Tillett Lighting (2008)

Cleaned up frontend while migrating to a CMS: use of image sprites, MooTools, and float-based layout.

Approximate read time:
5 minutes


fusionlab’s client, Tillett Lighting, wanted to manage their own content for what was previously a static site. So my task was to get them set up with ExpressionEngine and ensure content was easy for them to manage. That portion was straight forward and successful, what I wanted to write about here are some of the remnants of having been given some creative liberty to spruce up the frontend in the process.

Reviewing their site, I found there were minor inconsistencies in layout between the different sections of the site. When living in the “pixel perfect” world, there’s no pixel too minor. Those things bother me.

I happened to find Tillett Lighting’s work inspiring. It awakened in me paying attention to lighting wherever I am, so I wanted to give them at least some subtle “lighting” effects.

High fidelity prototype

I found a backup of the markup’s prototype, you can see the code on GitHub and view the prototype here. The links on the right underlay the other pages and how they would align with the new grid, click the “fade full” link to hide the overlaying homepage, “no fade” to return it, and “no background graphic” to hide other pages (if any were clicked).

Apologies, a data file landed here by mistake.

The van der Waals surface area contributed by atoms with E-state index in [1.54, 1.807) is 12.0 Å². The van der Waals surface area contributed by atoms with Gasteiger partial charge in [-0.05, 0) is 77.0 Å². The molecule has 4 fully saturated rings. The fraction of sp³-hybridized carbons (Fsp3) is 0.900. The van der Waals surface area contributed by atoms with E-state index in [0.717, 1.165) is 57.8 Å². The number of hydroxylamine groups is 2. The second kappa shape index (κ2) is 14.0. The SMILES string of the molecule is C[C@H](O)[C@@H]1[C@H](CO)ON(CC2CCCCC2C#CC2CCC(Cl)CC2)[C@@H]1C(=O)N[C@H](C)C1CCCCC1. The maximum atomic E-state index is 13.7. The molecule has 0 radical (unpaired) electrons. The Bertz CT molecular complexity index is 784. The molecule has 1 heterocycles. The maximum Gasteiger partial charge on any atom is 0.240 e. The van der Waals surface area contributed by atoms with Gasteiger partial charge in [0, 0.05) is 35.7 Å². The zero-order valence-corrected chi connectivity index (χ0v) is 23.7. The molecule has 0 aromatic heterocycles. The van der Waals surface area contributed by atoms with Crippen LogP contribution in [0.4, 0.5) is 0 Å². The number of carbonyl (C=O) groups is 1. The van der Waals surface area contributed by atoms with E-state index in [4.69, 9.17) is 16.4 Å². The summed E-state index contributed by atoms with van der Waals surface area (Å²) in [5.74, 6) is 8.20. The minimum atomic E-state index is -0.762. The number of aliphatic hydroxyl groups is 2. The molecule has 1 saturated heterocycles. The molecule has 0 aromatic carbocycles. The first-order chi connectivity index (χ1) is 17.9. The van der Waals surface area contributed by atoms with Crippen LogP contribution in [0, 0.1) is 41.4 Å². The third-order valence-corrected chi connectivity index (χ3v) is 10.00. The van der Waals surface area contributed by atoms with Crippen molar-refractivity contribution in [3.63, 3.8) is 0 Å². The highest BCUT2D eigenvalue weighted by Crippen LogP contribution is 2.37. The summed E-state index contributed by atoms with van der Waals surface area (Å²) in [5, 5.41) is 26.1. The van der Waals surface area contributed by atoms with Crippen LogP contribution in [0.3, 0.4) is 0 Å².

Image color transition with sprites (4-8s), clean up of layout (20-31s), float-based layout — review effect of overflow on float wrapper (35-55s).

Something forgotten about float-based layouts

On X (formerly Twitter), recently someone asked about CSS that people may not know about or use these days. As a matter of convenience, I figured I’d use this past project as an opportunity to mention float-based layouts for the first time on this site (as opposed to trying to dig up a project before 2008). Around 44 seconds into the clip above, you can see the #misc and #copy sibling <div>s use float: left; which allows them to break out of normal flow to stack horizontally so to speak.

I mention all that because one of the things people may not remember is when we were first using floats for layout, we struggled with how to get the parent container to wrap around its children floats. One day, someone stumbled upon overflow: hidden; in the spec, it turned out browsers were implementing that correctly, and that discovery became viral. You can see from 53-55 seconds in, when I toggle #body’s overflow: hidden; off, its height becomes 0! With the advent of CSS grid and flexbox, we may no longer have to struggle with achieving layout through floats and instead use floats for what they were intended, like I do with the image sprite GIF below.

Image color transition with JavaScript and image sprites

Actual GIF used on the site, repeats the same navigation term 'Profile' 3 times with different colors
Image sprite of the "Profile" link.

The subtle effect I wanted to give them is lighting up the menu on hover (around 4-8s in the clip above). Neither web fonts nor CSS transitions were a thing yet, so how do we consistently change the color of an image? For me this was a novel use of CSS image sprites. An image sprite as seen on the right is where a single image file contains the various imagery you need and you use CSS to determine the visible area of the image. The link itself referred to the first Profile instance, its list item is dynamically given a background with another instance by shifting the background image upwards. Then JavaScript is used to change the opacity over time. Though we’re “fading out” the link’s image, the effect is as if we’re transitioning the color of the link.